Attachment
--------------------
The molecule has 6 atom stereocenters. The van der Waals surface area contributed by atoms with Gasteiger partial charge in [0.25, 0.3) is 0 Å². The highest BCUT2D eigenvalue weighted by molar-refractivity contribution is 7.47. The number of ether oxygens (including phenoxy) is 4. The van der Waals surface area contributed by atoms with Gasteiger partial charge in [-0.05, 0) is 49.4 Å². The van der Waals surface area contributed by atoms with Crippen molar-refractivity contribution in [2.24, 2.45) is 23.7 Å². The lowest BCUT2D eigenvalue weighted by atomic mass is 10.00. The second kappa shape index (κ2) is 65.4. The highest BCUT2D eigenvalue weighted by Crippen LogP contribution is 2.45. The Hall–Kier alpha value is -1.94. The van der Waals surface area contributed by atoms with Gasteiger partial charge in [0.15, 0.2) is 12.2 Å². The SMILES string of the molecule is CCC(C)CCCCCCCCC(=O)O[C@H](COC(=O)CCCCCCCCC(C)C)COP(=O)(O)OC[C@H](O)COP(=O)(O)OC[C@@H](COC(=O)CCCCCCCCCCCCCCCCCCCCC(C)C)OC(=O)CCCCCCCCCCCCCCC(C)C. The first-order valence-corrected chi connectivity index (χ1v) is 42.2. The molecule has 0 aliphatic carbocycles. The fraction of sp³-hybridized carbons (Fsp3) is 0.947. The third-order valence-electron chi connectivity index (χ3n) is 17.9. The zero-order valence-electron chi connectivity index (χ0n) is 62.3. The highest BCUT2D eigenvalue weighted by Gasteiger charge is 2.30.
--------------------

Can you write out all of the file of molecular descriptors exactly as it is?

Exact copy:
The molecule has 6 atom stereocenters. The van der Waals surface area contributed by atoms with Gasteiger partial charge in [0.25, 0.3) is 0 Å². The highest BCUT2D eigenvalue weighted by molar-refractivity contribution is 7.47. The number of ether oxygens (including phenoxy) is 4. The van der Waals surface area contributed by atoms with Gasteiger partial charge in [-0.05, 0) is 49.4 Å². The van der Waals surface area contributed by atoms with Crippen molar-refractivity contribution in [2.24, 2.45) is 23.7 Å². The lowest BCUT2D eigenvalue weighted by atomic mass is 10.00. The second kappa shape index (κ2) is 65.4. The highest BCUT2D eigenvalue weighted by Crippen LogP contribution is 2.45. The Hall–Kier alpha value is -1.94. The van der Waals surface area contributed by atoms with Gasteiger partial charge in [0.15, 0.2) is 12.2 Å². The SMILES string of the molecule is CCC(C)CCCCCCCCC(=O)O[C@H](COC(=O)CCCCCCCCC(C)C)COP(=O)(O)OC[C@H](O)COP(=O)(O)OC[C@@H](COC(=O)CCCCCCCCCCCCCCCCCCCCC(C)C)OC(=O)CCCCCCCCCCCCCCC(C)C. The first-order valence-corrected chi connectivity index (χ1v) is 42.2. The molecule has 0 aliphatic carbocycles. The fraction of sp³-hybridized carbons (Fsp3) is 0.947. The third-order valence-electron chi connectivity index (χ3n) is 17.9. The zero-order valence-electron chi connectivity index (χ0n) is 62.3. The highest BCUT2D eigenvalue weighted by Gasteiger charge is 2.30.